Introduction to Templates and Stacks

Hands-On Lab

 

Photo of Craig Arcuri

Craig Arcuri

AWS Training Architect II in Content

Length

01:00:00

Difficulty

Intermediate

This hands-on lab explains templates and stacks in great detail. The management console is examined and all of its features are detailed. The lab uses three CloudFormation templates to build stacks and deploy resources. Three stacks will be built deploying a DynamoDB table, a VPC, and an S3 bucket.

What are Hands-On Labs?

Hands-On Labs are scenario-based learning environments where learners can practice without consequences. Don't compromise a system or waste money on expensive downloads. Practice real-world skills without the real-world risk, no assembly required.

Introduction to Templates and Stacks

Introduction

This hands-on lab explains templates and stacks in great detail. The management console is examined and all of its features are detailed. The lab uses three CloudFormation templates to build stacks and deploy resources. Three stacks will be built deploying a DynamoDB table, a VPC, and an S3 bucket.

Solution

Log in with the credentials provided, and make sure you are in the us-east-1 (N. Virginia) region.

Download the files needed for this lab (three JSON CloudFormation template files and one index.html file) from GitHub.

Create a DynamoDB Table from a CloudFormation Template

  1. Navigate to CloudFormation.
  2. Click Create stack.
  3. Select Template is ready.
  4. Select Upload a template file, and Choose file.
  5. Upload the Lab1Dynamo.json file.
  6. Click View in Designer.
  7. Click the checkbox at the top to validate it, and then click the cloud icon with the up arrow to create the stack.
  8. Click Next.
  9. On the stack details page, set the following values:
    • Stack name: dynamoDemo
    • ReadCapacityUnits: 10
    • WriteCapacityUnits: 20
  10. Click Next.
  11. On the stack options page, give it a "name" tag of "dynamo".
  12. Click Next.
  13. Click Create stack.

Create a VPC from a CloudFormation Template

  1. Click Create stack.
  2. Select Template is ready.
  3. Select Upload a template file, and Choose file.
  4. Upload the Lab1_VPC.json file.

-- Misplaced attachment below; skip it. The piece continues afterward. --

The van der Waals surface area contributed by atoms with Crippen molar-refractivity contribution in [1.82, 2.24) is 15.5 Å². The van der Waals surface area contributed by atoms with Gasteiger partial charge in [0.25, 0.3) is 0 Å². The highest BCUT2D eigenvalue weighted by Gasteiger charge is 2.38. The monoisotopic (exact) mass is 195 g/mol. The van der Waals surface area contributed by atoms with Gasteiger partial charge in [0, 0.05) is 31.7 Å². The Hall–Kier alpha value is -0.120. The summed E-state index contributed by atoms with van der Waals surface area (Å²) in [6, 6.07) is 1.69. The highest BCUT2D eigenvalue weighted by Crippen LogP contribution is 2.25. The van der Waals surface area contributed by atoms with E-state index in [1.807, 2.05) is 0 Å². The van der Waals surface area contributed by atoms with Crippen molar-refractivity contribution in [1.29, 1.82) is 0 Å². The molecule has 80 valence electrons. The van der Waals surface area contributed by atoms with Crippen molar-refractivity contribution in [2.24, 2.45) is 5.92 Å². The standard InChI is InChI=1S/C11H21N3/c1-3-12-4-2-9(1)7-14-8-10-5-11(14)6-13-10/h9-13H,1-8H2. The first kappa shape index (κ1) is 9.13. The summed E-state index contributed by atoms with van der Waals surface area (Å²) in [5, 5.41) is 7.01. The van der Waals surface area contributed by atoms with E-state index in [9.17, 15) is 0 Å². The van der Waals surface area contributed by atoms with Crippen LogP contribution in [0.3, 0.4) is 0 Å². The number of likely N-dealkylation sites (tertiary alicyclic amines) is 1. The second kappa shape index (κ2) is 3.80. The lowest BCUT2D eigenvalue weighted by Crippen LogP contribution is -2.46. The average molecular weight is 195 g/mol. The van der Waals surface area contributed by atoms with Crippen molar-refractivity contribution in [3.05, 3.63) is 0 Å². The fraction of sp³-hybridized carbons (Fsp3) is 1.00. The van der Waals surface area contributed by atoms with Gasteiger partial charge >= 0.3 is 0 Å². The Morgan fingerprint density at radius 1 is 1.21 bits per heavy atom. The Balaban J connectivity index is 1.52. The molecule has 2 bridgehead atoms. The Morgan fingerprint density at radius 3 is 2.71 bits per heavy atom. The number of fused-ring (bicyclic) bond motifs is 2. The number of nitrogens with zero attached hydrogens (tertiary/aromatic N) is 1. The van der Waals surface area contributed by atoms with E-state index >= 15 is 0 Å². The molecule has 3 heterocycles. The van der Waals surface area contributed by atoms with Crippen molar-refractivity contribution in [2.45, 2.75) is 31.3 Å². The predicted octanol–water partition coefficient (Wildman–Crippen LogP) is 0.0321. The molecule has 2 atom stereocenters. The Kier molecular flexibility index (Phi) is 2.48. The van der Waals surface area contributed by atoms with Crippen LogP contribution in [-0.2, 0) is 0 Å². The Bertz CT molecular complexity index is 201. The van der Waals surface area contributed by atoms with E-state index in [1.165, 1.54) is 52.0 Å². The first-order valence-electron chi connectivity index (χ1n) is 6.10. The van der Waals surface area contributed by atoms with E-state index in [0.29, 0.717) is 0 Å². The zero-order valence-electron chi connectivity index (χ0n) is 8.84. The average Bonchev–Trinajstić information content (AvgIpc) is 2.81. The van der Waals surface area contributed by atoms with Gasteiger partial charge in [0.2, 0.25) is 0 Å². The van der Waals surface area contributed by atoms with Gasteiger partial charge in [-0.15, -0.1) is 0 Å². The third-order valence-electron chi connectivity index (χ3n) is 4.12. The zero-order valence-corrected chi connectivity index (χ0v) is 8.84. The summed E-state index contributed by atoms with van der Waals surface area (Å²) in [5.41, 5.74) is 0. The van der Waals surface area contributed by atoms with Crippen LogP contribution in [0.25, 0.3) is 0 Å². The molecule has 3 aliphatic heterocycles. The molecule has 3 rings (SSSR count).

5. Click View in Designer.
  6. Click the checkbox at the top to validate it, and then click the cloud icon with the up arrow to create the stack.
  7. Click Next.
  8. On the stack details page, give it a Stack name of "vpcDemo".
  9. Click Next.
  10. On the stack options page, set the Key as "name" and Value as "VPCDemo".
  11. Click Next.
  12. Click Create stack.

Build a Stack Containing an S3 Bucket

  1. Click Create stack.
  2. Select Template is ready.
  3. Select Upload a template file, and Choose file.
  4. Upload the Lab1_S3Retain.json file.
  5. Click View in Designer.
  6. Click the checkbox at the top to validate it, and then click the cloud icon with the up arrow to create the stack.
  7. Click Next.
  8. On the stack details page, give it a Stack name of "S3Demo".
  9. Click Next.
  10. On the stack options page, set the Key as "name" and Value as "S3Demo".
  11. Click Next.
  12. Click Create stack.
  13. Click the Outputs tab.
  14. Open the website URL listed in a new browser tab, which should result in an error.
  15. Back in the AWS console, navigate to S3.
  16. Click to open the s3demo- bucket we created.
  17. Click Upload, and upload the index.html file you downloaded at the beginning of the lab.
  18. Accept the defaults on all screens, and click Upload.
  19. Refresh the browser tab with the website URL we tried before — its status will now be AccessDenied.
  20. In the S3 console, click to open the index.html file.
  21. In the Permissions tab, select Everyone under Public access.
  22. In the Everyone window, un-select Write object permissions, and click Save.
  23. Refresh the browser tab with the website URL we tried before — it should now work and display a landing page.
  24. In the CloudFormation stack console, select our S3Demo stack.
  25. Click Delete, and then Delete stack.
  26. In the Events tab, notice a status of DELETE_SKIPPED since the S3 bucket has a DeletionPolicy of retain.
  27. In the S3 console, refresh the buckets table. You should see our bucket still exists, even though the stack was deleted.

Conclusion

Congratulations on successfully completing this hands-on lab!